If you are an experienced Dynamics 365 CRM System Admin who has built old-style workflows, and needs to get up to speed on Power Automate, this blog is specifically geared toward you.
First, if you’d like a step-by-step example of how to create your first flow that looks at the CRM, I mean CDS, I mean DataFlex, I mean DataVerse, please see my previous blog series. This 5-part blog shows how to create a simple Power Automate flow that uses the FetchXML from an advanced find query to loop through a result set and create a task for each record returned by the advanced find query.
For CRM Admins, the ability for Power Automate to loop through a result set is a game-changer, as anybody who was written a workflow will attest.
There are many things a System Admin will likely look for when creating a Power Automate flow against the database. This blog organizes them into the following sections:
Big Picture Concepts
Power Automate replaces CRM workflow, and it is much more powerful.
Power Automate has 3 main components:
- Trigger mechanism: How does the flow start?
- Connectors: What data sources are you connecting to? (Dataverse, spreadsheets, Outlook, etc.)
- Flow: The sequence of actions that accomplish the desired task(s).
The thousands of connectors and actions put the power in Power Automate. This blog series will help you translate “I’d like to do this in CRM” to the corresponding Power Automate object.
Comparison to CRM Workflow
For users of Dynamics 365 CRM workflows, this chart can help you transfer the old concepts to the new.
|Workflow Capability||Power Automate Equivalent|
|Process Name||Flow Name|
|Category||Only “Workflow” Category supported|
|Entity||Entity on a Trigger or List Rows (now List Rows) action|
|Type (Templates)||Templates don’t exist, but you can “Save As”|
|Run in the background||Always asynchronous|
|As on-demand process||Create an instant flow kicked off by a button press|
|As a child process||Cumbersome, but can use HTTP calls to nest flows.|
|Auto Delete Logs (Unchecked)||Detailed logs retained for every flow.|
|Start when: Record is created||Create Trigger|
|Record Status changes||Update Trigger with filter on statuscode field.|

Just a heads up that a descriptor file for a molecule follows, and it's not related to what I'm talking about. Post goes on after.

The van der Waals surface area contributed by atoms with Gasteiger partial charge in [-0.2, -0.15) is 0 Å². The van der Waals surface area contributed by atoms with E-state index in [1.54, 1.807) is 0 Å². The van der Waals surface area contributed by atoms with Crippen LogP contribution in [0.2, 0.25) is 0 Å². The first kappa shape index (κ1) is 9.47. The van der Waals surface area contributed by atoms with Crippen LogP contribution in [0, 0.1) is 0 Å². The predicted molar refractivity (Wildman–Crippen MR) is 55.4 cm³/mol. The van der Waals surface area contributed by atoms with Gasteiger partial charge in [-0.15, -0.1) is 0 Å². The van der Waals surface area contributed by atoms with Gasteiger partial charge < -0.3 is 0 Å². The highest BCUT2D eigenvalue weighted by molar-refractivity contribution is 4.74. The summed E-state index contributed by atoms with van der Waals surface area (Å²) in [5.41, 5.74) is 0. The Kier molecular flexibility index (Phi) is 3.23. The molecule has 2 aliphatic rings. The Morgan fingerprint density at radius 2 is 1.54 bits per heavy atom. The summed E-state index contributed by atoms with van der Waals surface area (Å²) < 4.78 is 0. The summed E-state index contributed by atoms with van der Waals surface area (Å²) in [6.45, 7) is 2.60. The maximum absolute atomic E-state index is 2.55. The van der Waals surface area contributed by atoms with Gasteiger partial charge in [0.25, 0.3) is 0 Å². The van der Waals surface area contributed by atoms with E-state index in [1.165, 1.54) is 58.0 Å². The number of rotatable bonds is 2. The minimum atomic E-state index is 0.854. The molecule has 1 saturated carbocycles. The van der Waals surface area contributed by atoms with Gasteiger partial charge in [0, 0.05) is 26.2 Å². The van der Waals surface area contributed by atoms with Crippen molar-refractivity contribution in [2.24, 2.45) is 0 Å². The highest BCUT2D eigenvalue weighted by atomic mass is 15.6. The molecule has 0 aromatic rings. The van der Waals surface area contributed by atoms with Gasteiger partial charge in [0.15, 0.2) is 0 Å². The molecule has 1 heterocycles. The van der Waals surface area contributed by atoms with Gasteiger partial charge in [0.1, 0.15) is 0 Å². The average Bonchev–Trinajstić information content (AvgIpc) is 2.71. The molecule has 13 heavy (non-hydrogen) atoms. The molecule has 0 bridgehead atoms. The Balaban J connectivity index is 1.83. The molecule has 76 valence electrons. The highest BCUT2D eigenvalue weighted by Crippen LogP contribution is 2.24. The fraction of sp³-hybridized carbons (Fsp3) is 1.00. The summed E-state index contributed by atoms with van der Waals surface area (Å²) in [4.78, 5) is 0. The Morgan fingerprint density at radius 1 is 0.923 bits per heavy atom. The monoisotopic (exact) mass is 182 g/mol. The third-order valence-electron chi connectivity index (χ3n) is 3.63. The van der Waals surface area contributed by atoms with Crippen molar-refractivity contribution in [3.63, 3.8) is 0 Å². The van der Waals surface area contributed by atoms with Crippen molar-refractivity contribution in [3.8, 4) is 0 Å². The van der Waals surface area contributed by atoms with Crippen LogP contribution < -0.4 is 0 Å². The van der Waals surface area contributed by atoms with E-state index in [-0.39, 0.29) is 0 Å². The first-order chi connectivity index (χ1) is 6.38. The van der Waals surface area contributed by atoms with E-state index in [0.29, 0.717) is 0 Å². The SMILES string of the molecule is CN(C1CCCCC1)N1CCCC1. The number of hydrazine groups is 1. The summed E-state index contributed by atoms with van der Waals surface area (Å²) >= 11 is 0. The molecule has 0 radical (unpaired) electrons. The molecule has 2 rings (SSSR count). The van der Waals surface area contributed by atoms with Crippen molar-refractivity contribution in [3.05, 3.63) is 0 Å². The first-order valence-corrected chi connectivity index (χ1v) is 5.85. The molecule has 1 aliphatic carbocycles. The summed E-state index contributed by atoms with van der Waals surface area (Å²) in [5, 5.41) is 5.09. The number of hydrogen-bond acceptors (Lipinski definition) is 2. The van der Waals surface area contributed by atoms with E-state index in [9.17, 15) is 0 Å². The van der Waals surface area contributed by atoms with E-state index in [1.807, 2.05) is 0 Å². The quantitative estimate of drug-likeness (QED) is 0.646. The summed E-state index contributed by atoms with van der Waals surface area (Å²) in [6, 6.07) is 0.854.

|Record is assigned||Update Trigger with filter on ownerid field|
|Record fields change||Update Trigger with filter on selected fields|
|Record is Deleted||Delete Trigger|
|Check Condition||Add a “Condition” action to the flow|
|..Wait Condition||“Delay” action or “Delay until” action|
|Create Record||“Create Record” Action|
|Assign Record||“Update Record” Action|
|Send Email||“Send mail” action|
|Start Child Workflow||Use HTTP action to trigger child flow|
|Perform Action||(N/A, only available with Action type workflows, which are not supported in Power Automate)|
|Change Status||“Update Record” action|
|Stop Workflow||“Terminate” action|
Power Automate Connector to Dynamics 365 CRM
Power Automate has hundreds of connectors. Fortunately, if you want to access CR< (Dataverse) data, you have only one good choice:
Use the “Common Data Service (Current Environment)” connector if you want to access Dynamics 365 CRM Dataverse data.
This connector is the latest and greatest (do not use the other, deprecated Dynamics connectors), and the one getting the development effort. If you use this connector you only have to “reconnect“ to the new organization when you move a Power Automate flow across environments, no other changes required. (Recently, “Connection References” can be added to the solution to ease the promotion of flows. It is a ‘preview’ feature, and we’ve seen some issues.)
Power Automate Triggers using Dynamics 365 CRM
You can start a Power Automate flow in different ways.
For a CRM System Admin who wants to work with the CRM/CDS/Dataverse database, your choices primarily come down to:
- Run it on a schedule (Scheduled Cloud Flow)
- Trigger it from a CRM Create/Update/Delete action (Automated cloud flow, or instant cloud flow)
- Create a button in the D365 UI that, when clicked, launches this Power Automate flow.
To learn more about the Triggers to use to connect to Dynamic 365 Dataverse (CRM) data, please read BLOG POST 2